Multicenter randomized controlled trial on Duration of Therapy for Thrombosis in Children and Young Adults (the Kids-DOTT trial): Pilot/feasibility phase findings

For the Kids-Dott Trial Investigators

Research output: Contribution to journalArticle

31 Citations (Scopus)

Abstract

Background: Randomized controlled trials (RCTs) on pediatric venous thromboembolism (VTE) treatment have been challenged by unsubstantiated design assumptions and/or poor accrual. Pilot/feasibility (P/F) studies are critical to future RCT success. Methods: The Kids-DOTT trial is a multicenter RCT investigating non-inferiority of a 6-week (shortened) versus 3-month (conventional) duration of anticoagulation in patients aged <21 years with provoked venous thrombosis. Primary efficacy and safety endpoints are symptomatic recurrent VTE at 1 year and anticoagulant-related, clinically relevant bleeding. In the P/F phase, 100 participants were enrolled in an open, blinded-endpoint, parallel-cohort RCT design. Results: No eligibility violations or randomization errors occurred. Of the enrolled patients, 69% were randomized, 3% missed the randomization window, and 28% were followed in prespecified observational cohorts for completely occlusive thrombosis or persistent antiphospholipid antibodies. Retention at 1 year was 82%. Interobserver agreement between local and blinded central determination of venous occlusion by imaging at 6 weeks after diagnosis was strong (k-statistic = 0.75; 95% confidence interval [CI] 0.48-1.0). The primary efficacy and safety event rates were 3.3% (95% CI 0.3-11.5%) and 1.4% (95% CI 0.03-7.4%). Conclusions: The P/F phase of the Kids-DOTT trial has demonstrated the validity of vascular imaging findings of occlusion as a randomization criterion, and defined randomization, retention and endpoint rates to inform the fully powered RCT.

Original languageEnglish (US)
Pages (from-to)1597-1605
Number of pages9
JournalJournal of Thrombosis and Haemostasis
Volume13
Issue number9
DOIs
StatePublished - Sep 1 2015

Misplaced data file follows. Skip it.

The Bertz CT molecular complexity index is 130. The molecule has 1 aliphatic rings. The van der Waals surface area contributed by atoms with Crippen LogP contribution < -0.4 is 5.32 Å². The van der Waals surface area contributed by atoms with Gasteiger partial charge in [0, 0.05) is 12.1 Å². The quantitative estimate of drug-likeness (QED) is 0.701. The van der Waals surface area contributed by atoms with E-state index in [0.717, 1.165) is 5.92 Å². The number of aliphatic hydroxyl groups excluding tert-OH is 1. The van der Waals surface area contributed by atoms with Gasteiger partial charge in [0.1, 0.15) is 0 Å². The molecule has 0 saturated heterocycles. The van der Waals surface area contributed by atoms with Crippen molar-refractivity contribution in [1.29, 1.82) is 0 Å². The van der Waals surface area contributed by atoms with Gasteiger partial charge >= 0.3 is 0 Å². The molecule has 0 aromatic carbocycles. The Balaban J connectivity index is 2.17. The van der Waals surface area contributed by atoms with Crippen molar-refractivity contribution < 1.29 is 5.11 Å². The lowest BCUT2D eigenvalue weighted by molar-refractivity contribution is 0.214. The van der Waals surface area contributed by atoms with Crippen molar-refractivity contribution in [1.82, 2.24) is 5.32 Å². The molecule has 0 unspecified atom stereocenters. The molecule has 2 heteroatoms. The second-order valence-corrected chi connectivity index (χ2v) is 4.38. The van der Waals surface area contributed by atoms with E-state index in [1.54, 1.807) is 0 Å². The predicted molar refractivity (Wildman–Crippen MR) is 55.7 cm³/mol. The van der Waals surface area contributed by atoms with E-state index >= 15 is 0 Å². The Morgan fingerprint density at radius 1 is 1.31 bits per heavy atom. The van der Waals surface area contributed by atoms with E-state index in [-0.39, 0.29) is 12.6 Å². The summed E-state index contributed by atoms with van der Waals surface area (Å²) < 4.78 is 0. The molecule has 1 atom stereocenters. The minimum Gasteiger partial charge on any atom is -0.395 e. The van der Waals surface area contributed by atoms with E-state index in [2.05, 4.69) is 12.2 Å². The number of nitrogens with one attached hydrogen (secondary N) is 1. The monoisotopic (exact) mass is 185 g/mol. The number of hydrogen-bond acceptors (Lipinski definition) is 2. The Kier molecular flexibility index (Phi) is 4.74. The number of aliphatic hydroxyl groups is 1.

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Random Allocation
Young Adult
Thrombosis
Randomized Controlled Trials
Venous Thromboembolism
Confidence Intervals
Safety
Antiphospholipid Antibodies
Feasibility Studies
Therapeutics
Venous Thrombosis
Anticoagulants
Blood Vessels
Pediatrics
Hemorrhage
Pilots

Keywords

  • Anticoagulants
  • Child
  • Clinical trial
  • Pilot study
  • Reliability and validity
  • Thrombosis

ASJC Scopus subject areas

  • Hematology

Cite this

Multicenter randomized controlled trial on Duration of Therapy for Thrombosis in Children and Young Adults (the Kids-DOTT trial) : Pilot/feasibility phase findings. / For the Kids-Dott Trial Investigators.

In: Journal of Thrombosis and Haemostasis, Vol. 13, No. 9, 01.09.2015, p. 1597-1605.

Research output: Contribution to journalArticle

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title = "Multicenter randomized controlled trial on Duration of Therapy for Thrombosis in Children and Young Adults (the Kids-DOTT trial): Pilot/feasibility phase findings",
abstract = "Background: Randomized controlled trials (RCTs) on pediatric venous thromboembolism (VTE) treatment have been challenged by unsubstantiated design assumptions and/or poor accrual. Pilot/feasibility (P/F) studies are critical to future RCT success. Methods: The Kids-DOTT trial is a multicenter RCT investigating non-inferiority of a 6-week (shortened) versus 3-month (conventional) duration of anticoagulation in patients aged <21 years with provoked venous thrombosis. Primary efficacy and safety endpoints are symptomatic recurrent VTE at 1 year and anticoagulant-related, clinically relevant bleeding. In the P/F phase, 100 participants were enrolled in an open, blinded-endpoint, parallel-cohort RCT design. Results: No eligibility violations or randomization errors occurred. Of the enrolled patients, 69{\%} were randomized, 3{\%} missed the randomization window, and 28{\%} were followed in prespecified observational cohorts for completely occlusive thrombosis or persistent antiphospholipid antibodies. Retention at 1 year was 82{\%}. Interobserver agreement between local and blinded central determination of venous occlusion by imaging at 6 weeks after diagnosis was strong (k-statistic = 0.75; 95{\%} confidence interval [CI] 0.48-1.0). The primary efficacy and safety event rates were 3.3{\%} (95{\%} CI 0.3-11.5{\%}) and 1.4{\%} (95{\%} CI 0.03-7.4{\%}). Conclusions: The P/F phase of the Kids-DOTT trial has demonstrated the validity of vascular imaging findings of occlusion as a randomization criterion, and defined randomization, retention and endpoint rates to inform the fully powered RCT.",
keywords = "Anticoagulants, Child, Clinical trial, Pilot study, Reliability and validity, Thrombosis",